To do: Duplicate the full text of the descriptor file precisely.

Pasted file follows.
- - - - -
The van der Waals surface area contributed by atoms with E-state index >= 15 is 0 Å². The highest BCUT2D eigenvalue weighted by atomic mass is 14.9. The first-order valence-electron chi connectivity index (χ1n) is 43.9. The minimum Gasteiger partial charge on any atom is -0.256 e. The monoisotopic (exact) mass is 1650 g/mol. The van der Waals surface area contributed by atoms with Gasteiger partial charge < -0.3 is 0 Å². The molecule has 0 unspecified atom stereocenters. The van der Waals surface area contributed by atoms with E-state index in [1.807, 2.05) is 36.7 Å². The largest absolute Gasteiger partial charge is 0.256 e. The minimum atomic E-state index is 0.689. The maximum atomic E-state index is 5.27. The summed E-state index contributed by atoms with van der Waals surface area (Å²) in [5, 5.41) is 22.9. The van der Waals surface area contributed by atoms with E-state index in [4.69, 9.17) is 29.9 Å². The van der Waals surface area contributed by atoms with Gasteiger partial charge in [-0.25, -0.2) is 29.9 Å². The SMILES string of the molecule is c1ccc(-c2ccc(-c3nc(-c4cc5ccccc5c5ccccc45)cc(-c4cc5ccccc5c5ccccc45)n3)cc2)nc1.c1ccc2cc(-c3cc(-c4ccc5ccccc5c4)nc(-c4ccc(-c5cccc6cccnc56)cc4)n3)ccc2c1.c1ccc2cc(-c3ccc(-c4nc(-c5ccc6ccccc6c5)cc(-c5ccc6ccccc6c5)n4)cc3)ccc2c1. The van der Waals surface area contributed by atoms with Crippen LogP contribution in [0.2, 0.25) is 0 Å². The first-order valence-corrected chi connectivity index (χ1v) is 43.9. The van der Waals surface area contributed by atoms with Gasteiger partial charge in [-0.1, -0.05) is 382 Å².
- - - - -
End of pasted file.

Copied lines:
The van der Waals surface area contributed by atoms with E-state index >= 15 is 0 Å². The highest BCUT2D eigenvalue weighted by atomic mass is 14.9. The first-order valence-electron chi connectivity index (χ1n) is 43.9. The minimum Gasteiger partial charge on any atom is -0.256 e. The monoisotopic (exact) mass is 1650 g/mol. The van der Waals surface area contributed by atoms with Gasteiger partial charge < -0.3 is 0 Å². The molecule has 0 unspecified atom stereocenters. The van der Waals surface area contributed by atoms with E-state index in [1.807, 2.05) is 36.7 Å². The largest absolute Gasteiger partial charge is 0.256 e. The minimum atomic E-state index is 0.689. The maximum atomic E-state index is 5.27. The summed E-state index contributed by atoms with van der Waals surface area (Å²) in [5, 5.41) is 22.9. The van der Waals surface area contributed by atoms with E-state index in [4.69, 9.17) is 29.9 Å². The van der Waals surface area contributed by atoms with Gasteiger partial charge in [-0.25, -0.2) is 29.9 Å². The SMILES string of the molecule is c1ccc(-c2ccc(-c3nc(-c4cc5ccccc5c5ccccc45)cc(-c4cc5ccccc5c5ccccc45)n3)cc2)nc1.c1ccc2cc(-c3cc(-c4ccc5ccccc5c4)nc(-c4ccc(-c5cccc6cccnc56)cc4)n3)ccc2c1.c1ccc2cc(-c3ccc(-c4nc(-c5ccc6ccccc6c5)cc(-c5ccc6ccccc6c5)n4)cc3)ccc2c1. The van der Waals surface area contributed by atoms with Crippen LogP contribution in [0.2, 0.25) is 0 Å². The first-order valence-corrected chi connectivity index (χ1v) is 43.9. The van der Waals surface area contributed by atoms with Gasteiger partial charge in [-0.1, -0.05) is 382 Å².